“I don’t know,” he said. “Maybe, when I sit and think what my next play is gonna be. If the next idea is a comedy, I’ll do that. It truly goes play to play.”

THE 29Rooms festival Features interactive Art and Social Media opportunity

By Julian Oquendo

This article was first published in The DC Line here.

Whether it’s a social scene to get to know a stranger, or a space for internal reflection, 29Rooms: Expand Your Realityoffers just the right backdrop. This inspired, eclectic and culturally conscious festival — featuring interactive workshops, installations, performances and more — invites guests to engage with the work of approximately a dozen female artists from DC and across the nation. 

The DC Armory in Southeast is hosting the touring festival — which opened Friday and features multiple art stations, or “rooms” of Instagram-worthy installations — through Sunday, Oct. 27. With some minor variation to the art installations, the tour highlights local artists for some of its pieces.

Refinery29, the digital media company behind this event, has an audience of young women in mind, but the event offers a celebratory environment likely to appeal to anyone who enjoys a curated selfie. 

This is the first year the festival is making a stop in the District, having made its previous appearances in Los Angeles and New York. Since the event’s launch in 2015, reviews have focused on the social messages behind the art, and, of course, its photogenic appeal. Organizers encourage guests to pull out their phones and share pictures of themselves engaging with the art on social media. Each room’s introductory placard provides a brief description of the installation, along with a number of suggested Instagram hashtags to promote the work. 

And each room offers a slightly different message or theme. 

“Some of our rooms have very simple prompts … asking for [the] audience to engage [in order] to power the room and bring them to life,” says Olivia-Jene Fagon, who oversees 29Rooms as creative director of events and experiential at Refinery29.

In one of the rooms — centered around A Conversation With Your Inner Child byBarcelona-based movement artist Carlota Guerrero — attendees are asked to write out messages to their inner child on pink Post-It notes that line the walls. In the middle of the room is Guerrero’s statue of an adult reaching out to a child. 

Another set of rooms forces strangers to interact. A Blind Date With Destiny requires exhibitgoers to sit across from one another with a wall between them, leaving only the other person’s hands visible; after receiving a quick tutorial, the participants are asked to perform amateur palm readings. On the opposite side of the Armory, the room 29 Questions features prompt cards that help guests get to know each other.  

Most rooms try to share a powerful social message. A Long Line of Queendom is a monument and tribute to the experience of black women, both as individuals and as a group. Messages such as “Say her name” and “My hair ain’t up for debate” are written on the walls of the room. A golden carpet leads up to an altar.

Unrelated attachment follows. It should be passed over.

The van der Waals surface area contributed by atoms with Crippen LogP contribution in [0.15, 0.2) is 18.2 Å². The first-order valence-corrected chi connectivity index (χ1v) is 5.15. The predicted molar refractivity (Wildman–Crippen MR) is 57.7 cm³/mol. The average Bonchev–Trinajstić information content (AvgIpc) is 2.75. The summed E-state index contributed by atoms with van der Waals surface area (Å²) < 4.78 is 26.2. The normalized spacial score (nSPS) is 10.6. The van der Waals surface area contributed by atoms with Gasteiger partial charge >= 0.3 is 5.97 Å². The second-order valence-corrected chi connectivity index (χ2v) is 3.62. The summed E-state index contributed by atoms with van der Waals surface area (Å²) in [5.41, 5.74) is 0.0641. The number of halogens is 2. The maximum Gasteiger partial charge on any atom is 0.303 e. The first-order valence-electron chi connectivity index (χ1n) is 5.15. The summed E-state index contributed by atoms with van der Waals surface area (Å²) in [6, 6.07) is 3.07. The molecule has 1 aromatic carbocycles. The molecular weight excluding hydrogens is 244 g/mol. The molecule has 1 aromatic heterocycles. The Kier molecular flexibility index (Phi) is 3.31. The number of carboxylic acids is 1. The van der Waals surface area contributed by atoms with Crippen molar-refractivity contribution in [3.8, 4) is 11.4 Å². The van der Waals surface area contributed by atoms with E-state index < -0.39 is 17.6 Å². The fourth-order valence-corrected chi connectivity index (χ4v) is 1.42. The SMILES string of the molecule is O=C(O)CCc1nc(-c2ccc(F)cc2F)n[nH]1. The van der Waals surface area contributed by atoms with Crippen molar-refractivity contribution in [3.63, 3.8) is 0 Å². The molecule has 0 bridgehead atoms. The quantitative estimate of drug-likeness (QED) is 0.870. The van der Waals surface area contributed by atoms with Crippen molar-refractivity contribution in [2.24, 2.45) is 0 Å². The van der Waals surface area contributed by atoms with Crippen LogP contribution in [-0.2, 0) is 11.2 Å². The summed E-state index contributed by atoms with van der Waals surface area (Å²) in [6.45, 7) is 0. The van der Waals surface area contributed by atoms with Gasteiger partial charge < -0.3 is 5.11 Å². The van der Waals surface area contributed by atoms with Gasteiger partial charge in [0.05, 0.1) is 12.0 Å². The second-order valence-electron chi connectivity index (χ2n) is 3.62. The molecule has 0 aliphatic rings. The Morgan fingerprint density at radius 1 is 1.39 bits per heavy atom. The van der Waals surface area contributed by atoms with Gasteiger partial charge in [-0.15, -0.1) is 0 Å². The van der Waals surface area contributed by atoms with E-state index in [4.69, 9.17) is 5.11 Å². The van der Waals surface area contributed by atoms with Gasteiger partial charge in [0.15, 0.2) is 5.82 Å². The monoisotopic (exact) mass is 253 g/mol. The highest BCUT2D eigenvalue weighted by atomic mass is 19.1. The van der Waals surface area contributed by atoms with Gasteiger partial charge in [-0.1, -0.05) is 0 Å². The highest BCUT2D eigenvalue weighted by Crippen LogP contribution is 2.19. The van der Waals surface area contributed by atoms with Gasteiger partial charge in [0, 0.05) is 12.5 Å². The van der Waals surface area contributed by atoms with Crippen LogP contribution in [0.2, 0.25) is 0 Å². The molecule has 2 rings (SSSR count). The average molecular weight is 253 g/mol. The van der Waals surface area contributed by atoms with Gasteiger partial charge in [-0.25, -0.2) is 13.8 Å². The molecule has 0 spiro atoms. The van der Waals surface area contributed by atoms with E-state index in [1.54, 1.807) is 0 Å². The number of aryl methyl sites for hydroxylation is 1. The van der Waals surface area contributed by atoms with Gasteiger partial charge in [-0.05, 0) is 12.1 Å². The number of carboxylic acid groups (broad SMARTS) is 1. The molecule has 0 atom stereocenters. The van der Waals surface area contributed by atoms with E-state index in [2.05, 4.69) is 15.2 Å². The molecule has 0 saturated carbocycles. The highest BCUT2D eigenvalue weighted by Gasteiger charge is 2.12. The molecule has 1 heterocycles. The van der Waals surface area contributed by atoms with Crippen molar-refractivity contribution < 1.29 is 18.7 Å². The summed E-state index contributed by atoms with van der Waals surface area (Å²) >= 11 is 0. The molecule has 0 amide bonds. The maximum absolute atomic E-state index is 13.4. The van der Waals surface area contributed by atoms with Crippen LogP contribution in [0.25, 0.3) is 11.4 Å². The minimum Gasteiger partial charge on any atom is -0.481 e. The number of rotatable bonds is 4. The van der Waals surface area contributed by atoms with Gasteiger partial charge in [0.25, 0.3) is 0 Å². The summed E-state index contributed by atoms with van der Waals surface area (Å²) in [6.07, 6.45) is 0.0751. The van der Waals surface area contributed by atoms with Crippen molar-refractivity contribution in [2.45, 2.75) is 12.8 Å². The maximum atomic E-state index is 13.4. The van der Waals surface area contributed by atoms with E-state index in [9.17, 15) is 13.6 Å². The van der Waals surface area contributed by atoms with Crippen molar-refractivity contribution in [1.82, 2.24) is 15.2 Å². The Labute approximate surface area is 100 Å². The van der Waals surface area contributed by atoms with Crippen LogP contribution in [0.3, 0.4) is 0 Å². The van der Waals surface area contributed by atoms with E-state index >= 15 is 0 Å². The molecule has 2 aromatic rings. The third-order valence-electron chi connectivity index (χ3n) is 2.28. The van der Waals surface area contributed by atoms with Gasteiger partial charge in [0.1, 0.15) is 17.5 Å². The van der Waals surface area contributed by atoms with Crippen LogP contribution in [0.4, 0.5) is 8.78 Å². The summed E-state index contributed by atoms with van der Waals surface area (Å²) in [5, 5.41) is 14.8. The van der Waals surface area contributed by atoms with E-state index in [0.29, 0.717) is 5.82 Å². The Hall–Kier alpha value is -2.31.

Of course, the biggest draw for some attendees is the “Instagram-able” feel of the festival. A room called No Filter plays with light to enable you to “experience creative lighting methods … to see yourself,” making it an excellent and easily transformed space for taking a selfie.

Other rooms, such as those set up by 29Rooms corporate partners, are really just promoting a brand. Prudential Financial, for example, put together an “escape room” activity that prompts a group to complete challenges and build toward financial wellness. The ACLU, the event’s nonprofit partner, has a “Values Stand that resembles a New York City bodega and promotes the American values and rights the organization protects. 

The rooms that were curated by individual artists will likely be the biggest draw for local patrons, and deservedly so. Trap Bob — a DC-based visual artist, illustrator and animator as well as creative director for the women-centric collective GIRLAAA — designed the images for a staircase installation, one of a number of contributed pieces for The Art Park in this year’s festival. 

Installation-based artist Yvette Mayorga, another contributor to The Art Park, presents a playful work with a subversive, solemn message that highlights issues of immigration. Using a cake frosting-like material, child-like coloring, industrial materials and the American board game Candy Land, Mayorga has created a conceptual framework that juxtaposes the border areas of the U.S. and Mexico. This piece travels along with the rest of the tour. 

“It was a great opportunity to think about my paintings in a 3D form across the country,” Chicago-based Mayorga says. “That’s super exciting to me — to have elements that have become synonymous in my work come to life and travel across the country.” 

The chance to reach audiences across the country is also part of the excitement for Trap Bob.

“[Refinery29] really allowed me to experiment,” she said. “I was able to brand the staircase with my designs and have this message that would go to all these different places and resonate with so many people.”

Trap Bob also notes that she has seen how social media has contributed to her installation’s value. “It’s amazing that people are not only taking pictures but [also] relating to the theme. I’ve had people with these captions and tagging me and stuff. … I feel like I just got to know hundreds of thousands of people over the past couple of months.”